Q: How many samples have you sequenced to date and how many do you hope to sequence by the 5-year mark?
AB: We’ve sequenced 60,000 Geisinger samples so far and hope to sequence 250,000 within the next few years.
Q: Have you identified any new variants as a result of sequencing these samples?
AB: We’re making many discoveries. Researchers from the RGC and Geisinger recently published a paper showing that inactivating mutations in the ANGPTL4 gene are associated with a significantly reduced risk of coronary artery disease (CAD) in humans.3 We hope this is the first of many notable peer-reviewed publications that will arise from the collaboration.
Q: What is ANGPTL4 and what conditions are associated with it?
AB: ANGPTL4 encodes for a protein that inhibits lipoprotein lipase (LPL), an enzyme involved in the breakdown of triglycerides, a form of fat derived from foods. Studies have found that activation of LPL leads to the reduction of circulating triglycerides, increased levels of which are thought to be an independent risk factor for ischemic cardiovascular disease. It was hypothesized that genetic mutations inactivating ANGPTL4 would lead to activation of LPL, low levels of circulating triglycerides and reduced risk of cardiovascular disease. We were looking to validate this hypothesis through genetic analyses and functional modeling.
“HiSeq 2500 Systems are incredibly reliable and they produce high-quality data every time we run them.”
Q: What specific variants of ANGPTL4 did you pursue further in mouse studies?
AB: We found that individuals with 1 or 2 copies of the p.E40K mutation, which was previously known to inactivate ANGPTL4, had about a 19% lower risk for CAD. Patients with one of 13 other ANGPTL4 loss of function mutations that we newly identified had an almost 45% reduction in CAD risk. Using our proprietary VelociGene technology, we were able to develop animal models that supported the human genetic findings. The VelocImmune platform was used to create a human monoclonal antibody inhibitor of ANGPTL4 that reduced triglyceride levels in mice and nonhuman primates.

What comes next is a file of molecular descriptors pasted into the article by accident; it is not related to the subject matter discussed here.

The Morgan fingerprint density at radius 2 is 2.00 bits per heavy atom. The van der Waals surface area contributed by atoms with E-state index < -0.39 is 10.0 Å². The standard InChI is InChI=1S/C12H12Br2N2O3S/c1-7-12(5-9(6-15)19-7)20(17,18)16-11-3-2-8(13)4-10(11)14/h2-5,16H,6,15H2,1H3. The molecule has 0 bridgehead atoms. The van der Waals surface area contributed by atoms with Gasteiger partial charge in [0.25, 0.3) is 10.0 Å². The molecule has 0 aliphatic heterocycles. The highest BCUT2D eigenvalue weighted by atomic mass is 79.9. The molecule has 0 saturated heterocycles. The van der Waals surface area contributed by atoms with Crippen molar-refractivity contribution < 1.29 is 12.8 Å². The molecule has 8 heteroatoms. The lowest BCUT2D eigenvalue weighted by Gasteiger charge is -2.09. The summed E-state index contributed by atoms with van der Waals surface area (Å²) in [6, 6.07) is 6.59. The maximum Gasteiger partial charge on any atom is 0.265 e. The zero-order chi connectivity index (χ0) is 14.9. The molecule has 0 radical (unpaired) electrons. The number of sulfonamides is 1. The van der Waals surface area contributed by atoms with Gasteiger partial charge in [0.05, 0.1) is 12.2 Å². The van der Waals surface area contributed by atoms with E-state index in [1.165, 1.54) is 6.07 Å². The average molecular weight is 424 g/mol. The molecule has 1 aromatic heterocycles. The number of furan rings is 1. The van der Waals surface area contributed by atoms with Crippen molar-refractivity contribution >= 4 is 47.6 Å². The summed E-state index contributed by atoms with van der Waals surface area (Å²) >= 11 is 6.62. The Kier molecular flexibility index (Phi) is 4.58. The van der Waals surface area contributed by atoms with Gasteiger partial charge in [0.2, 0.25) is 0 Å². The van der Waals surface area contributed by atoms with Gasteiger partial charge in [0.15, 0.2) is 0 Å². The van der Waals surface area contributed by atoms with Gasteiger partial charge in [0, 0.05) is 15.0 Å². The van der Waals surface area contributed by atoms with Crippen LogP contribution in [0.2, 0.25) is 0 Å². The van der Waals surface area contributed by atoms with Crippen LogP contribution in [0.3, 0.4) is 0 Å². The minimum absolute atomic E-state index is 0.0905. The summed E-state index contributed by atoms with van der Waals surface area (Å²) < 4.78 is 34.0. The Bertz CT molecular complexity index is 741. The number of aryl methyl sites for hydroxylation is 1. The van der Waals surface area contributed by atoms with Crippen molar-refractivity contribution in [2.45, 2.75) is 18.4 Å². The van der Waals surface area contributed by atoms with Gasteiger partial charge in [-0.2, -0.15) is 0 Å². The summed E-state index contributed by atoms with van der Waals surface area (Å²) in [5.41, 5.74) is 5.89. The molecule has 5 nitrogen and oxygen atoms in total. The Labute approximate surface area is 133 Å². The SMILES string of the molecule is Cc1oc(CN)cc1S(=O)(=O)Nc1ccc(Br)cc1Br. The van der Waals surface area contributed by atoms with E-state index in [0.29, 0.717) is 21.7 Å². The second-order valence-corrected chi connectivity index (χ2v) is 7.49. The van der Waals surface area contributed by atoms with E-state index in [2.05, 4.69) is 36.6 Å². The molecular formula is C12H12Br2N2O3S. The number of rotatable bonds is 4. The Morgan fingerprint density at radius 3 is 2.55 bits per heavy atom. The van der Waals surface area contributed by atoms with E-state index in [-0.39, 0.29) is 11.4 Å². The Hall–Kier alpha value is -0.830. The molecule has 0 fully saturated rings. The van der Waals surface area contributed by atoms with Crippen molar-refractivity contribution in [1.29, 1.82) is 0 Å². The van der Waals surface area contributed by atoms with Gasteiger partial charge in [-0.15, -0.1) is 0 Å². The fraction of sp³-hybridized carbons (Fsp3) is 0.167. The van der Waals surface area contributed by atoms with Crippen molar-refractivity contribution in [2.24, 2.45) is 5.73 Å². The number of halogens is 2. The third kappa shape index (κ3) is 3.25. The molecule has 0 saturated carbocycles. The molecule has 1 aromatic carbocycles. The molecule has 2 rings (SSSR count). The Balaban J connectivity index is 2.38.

Q: Why did you choose HiSeq 2500 Systems for your studies?
John Overton (JO): We chose them based on our extensive experience with it and the consistency of the data. HiSeq 2500 Systems are incredibly reliable and they produce high-quality data every time we run them. We’re able to sequence thousands of samples simultaneously. We run the HiSeq 2500 system in high-output mode and aim to sequence to a depth of 20× coverage across at least 85% of the targeted bases in our exome design.
Q: In what instances are you performing HumanOmniExpressExome BeadChip analysis?
JO: We complement the exome sequencing we’ve done with our Geisinger samples using the HumanOmniExpressExome genotype kit. We do that with all our population-based studies. Performing BeadChip analysis and exome sequencing gives us the coding and noncoding variation down to a low allele frequency.